The less famous rocks
There’s more than just Uluru when you head to Central Australia
THERE is something slightly comical about an eager young ranger trying to explain the origins of a wondrous rock structure — one which dates back hundreds of millions of years — by poking a stick through red dirt.
Especially when her audience comprises a couple of knackered Aussies and a handful of Irishmen who, despite their good intentions, are clearly preoccupied by the fastapproaching “beer o’clock”.
But still, we listen to our guide and try to make sense of the mud map being drawn in the ground before us.
Eventually, one of the thirsty, but undoubtedly impressed, overseas tourists offers a banal comment: “So … what you’re sayin’ is it’s bloody old?”
Often overshadowed by the nearby and far more heavily marketed Uluru, Kata Tjuta can stand on its own as one of the most breathtaking natural gems in the nation, perhaps even the world.
Towering rock formations capture and manipulate the natural light like a master photographer, creating an orange-tinged landscape that resembles something from Mars.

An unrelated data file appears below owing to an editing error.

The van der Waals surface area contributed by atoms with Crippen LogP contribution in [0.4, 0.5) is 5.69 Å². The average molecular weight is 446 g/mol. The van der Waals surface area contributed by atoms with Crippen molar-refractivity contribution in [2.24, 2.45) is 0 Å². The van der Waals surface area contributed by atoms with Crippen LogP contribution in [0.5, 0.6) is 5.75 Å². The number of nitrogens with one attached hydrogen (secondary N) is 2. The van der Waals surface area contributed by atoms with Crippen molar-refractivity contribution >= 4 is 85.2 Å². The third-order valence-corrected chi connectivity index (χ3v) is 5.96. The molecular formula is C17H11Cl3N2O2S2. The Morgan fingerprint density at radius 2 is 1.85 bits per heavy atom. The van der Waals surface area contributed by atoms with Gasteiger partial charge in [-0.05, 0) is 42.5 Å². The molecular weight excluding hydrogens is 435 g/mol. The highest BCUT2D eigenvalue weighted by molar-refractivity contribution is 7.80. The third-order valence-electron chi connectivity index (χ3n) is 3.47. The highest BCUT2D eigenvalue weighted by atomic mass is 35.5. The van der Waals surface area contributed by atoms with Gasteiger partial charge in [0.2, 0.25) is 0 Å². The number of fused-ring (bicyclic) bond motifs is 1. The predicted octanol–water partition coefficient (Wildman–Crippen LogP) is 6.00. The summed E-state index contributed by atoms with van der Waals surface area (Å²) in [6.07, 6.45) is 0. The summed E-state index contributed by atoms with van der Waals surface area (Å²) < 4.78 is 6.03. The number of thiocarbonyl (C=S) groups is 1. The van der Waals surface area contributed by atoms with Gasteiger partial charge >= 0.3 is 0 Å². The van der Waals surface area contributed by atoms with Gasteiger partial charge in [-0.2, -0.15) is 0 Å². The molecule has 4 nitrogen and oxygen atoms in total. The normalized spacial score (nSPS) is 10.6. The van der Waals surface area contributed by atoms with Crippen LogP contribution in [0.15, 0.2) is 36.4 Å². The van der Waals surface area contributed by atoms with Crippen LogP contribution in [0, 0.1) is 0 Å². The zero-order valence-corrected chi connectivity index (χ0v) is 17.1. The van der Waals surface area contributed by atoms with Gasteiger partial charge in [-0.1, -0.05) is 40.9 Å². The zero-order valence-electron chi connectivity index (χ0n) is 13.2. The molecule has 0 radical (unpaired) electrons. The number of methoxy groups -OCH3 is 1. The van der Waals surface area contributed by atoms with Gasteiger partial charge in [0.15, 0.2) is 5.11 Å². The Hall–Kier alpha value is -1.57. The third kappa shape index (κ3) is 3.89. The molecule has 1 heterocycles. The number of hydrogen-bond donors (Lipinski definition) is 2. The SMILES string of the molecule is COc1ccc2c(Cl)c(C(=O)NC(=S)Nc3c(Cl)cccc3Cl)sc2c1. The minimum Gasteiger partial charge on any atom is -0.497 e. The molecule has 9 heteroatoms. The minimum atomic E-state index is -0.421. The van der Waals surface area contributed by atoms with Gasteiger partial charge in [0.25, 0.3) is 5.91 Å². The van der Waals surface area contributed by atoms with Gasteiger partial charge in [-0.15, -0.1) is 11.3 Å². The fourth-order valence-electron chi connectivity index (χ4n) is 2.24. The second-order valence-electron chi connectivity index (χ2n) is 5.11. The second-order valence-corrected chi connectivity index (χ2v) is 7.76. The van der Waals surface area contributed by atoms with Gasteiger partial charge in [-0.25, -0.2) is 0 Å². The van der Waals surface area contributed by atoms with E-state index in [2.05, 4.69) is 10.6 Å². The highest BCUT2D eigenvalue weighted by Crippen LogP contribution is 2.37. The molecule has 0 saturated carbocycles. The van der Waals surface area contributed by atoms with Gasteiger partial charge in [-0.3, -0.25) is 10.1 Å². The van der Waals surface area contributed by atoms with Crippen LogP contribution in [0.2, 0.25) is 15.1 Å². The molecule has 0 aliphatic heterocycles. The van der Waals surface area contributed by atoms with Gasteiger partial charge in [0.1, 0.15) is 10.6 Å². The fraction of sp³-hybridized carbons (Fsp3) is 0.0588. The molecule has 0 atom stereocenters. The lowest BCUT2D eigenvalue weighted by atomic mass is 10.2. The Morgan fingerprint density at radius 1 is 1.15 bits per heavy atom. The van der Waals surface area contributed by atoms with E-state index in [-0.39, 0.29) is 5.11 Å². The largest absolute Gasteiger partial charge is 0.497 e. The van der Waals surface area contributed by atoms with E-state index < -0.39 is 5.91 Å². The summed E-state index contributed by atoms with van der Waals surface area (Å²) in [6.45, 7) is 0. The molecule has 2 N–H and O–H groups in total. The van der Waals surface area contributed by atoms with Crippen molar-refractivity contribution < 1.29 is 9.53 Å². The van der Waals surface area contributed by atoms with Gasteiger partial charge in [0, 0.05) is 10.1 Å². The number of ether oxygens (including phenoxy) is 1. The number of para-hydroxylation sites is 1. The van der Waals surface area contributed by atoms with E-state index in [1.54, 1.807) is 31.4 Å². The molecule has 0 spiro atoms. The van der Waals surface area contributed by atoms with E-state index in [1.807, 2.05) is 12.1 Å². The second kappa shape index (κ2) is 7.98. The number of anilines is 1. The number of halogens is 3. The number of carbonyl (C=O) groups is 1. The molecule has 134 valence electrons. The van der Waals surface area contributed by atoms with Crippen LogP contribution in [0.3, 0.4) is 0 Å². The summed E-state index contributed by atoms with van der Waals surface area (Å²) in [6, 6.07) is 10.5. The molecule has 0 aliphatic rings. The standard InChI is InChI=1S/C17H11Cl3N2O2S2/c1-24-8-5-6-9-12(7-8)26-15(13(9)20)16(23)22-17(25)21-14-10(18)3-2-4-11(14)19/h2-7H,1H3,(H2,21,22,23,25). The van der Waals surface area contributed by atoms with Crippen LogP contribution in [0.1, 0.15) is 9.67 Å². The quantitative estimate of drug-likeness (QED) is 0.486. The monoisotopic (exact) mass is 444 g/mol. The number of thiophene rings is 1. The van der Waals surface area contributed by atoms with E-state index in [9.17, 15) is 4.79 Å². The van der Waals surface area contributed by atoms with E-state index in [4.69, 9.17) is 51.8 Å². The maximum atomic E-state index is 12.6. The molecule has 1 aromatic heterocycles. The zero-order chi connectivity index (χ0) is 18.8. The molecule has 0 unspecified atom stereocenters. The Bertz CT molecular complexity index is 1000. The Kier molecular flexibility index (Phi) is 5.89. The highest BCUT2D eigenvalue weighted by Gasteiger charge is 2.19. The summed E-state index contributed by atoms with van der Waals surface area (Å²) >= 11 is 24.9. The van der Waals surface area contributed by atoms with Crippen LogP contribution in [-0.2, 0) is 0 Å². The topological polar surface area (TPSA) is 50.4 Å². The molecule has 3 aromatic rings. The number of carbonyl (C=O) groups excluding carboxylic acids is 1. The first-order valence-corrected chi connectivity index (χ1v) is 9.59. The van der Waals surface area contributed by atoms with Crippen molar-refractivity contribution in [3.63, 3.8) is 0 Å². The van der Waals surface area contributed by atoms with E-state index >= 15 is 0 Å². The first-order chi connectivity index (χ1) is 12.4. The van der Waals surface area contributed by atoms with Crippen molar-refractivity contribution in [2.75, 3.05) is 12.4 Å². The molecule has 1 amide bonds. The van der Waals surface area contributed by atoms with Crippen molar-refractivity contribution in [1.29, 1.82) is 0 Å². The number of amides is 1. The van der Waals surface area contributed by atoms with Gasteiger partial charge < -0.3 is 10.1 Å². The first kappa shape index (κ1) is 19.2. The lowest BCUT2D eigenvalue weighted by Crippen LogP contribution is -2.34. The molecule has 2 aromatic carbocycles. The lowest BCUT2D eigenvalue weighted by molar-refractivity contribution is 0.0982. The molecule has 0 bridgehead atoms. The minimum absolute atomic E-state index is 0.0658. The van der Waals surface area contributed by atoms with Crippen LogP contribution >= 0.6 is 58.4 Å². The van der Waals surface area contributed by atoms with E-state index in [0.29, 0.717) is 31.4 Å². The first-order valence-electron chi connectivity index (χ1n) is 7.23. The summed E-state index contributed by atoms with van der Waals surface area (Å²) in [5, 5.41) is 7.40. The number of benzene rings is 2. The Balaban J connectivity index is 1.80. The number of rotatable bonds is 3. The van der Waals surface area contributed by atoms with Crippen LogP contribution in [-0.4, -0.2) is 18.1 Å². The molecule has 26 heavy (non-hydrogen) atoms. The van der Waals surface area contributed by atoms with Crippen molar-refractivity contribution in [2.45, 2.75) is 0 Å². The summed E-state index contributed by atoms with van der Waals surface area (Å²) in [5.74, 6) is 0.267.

It is a hidden treasure in plain sight.
With a highest point of 1066m, Kata Tjuta is taller — and arguably more visually spectacular — than the world-famous Uluru, which is 25km to the east.
Known to many as the Olgas, the collection of ancient rocks is a sacred site among the Anangu People.
For tourists, there are several lookouts and tough but highly worthwhile walking trails on offer.
While undoubtedly breathtaking from the air, I believe the most authentic — and affordable — way to experience Kata Tjuta is by being up close and intimate with the great boulders of basalt, granite and sandstone.
After our ranger’s introduction, we braved a harsh Red Centre sun to tackle the Valley of the Winds walk, a 7.4km circuit that takes you to the heart of Kata Tjuta’s rugged magic over three to four hours of moderately hard walking.
Thankfully, a water station provides some relief but it is not recommended to attempt this trail in the heat of the day.
For those looking for something less gruelling, the wheelchair-accessible Kata Tjuta dune viewing area is just down the road and serves up some of the best views you’ll see.
The road back to Yulara, the nearest tourist hub, is beautiful at sunrise and sunset and features numerous lookout spots.
Where else would you rather spend “beer o’clock”?
Sunset with dramatic clouds over the domes of Kata Tjuta rocks in the Australian desert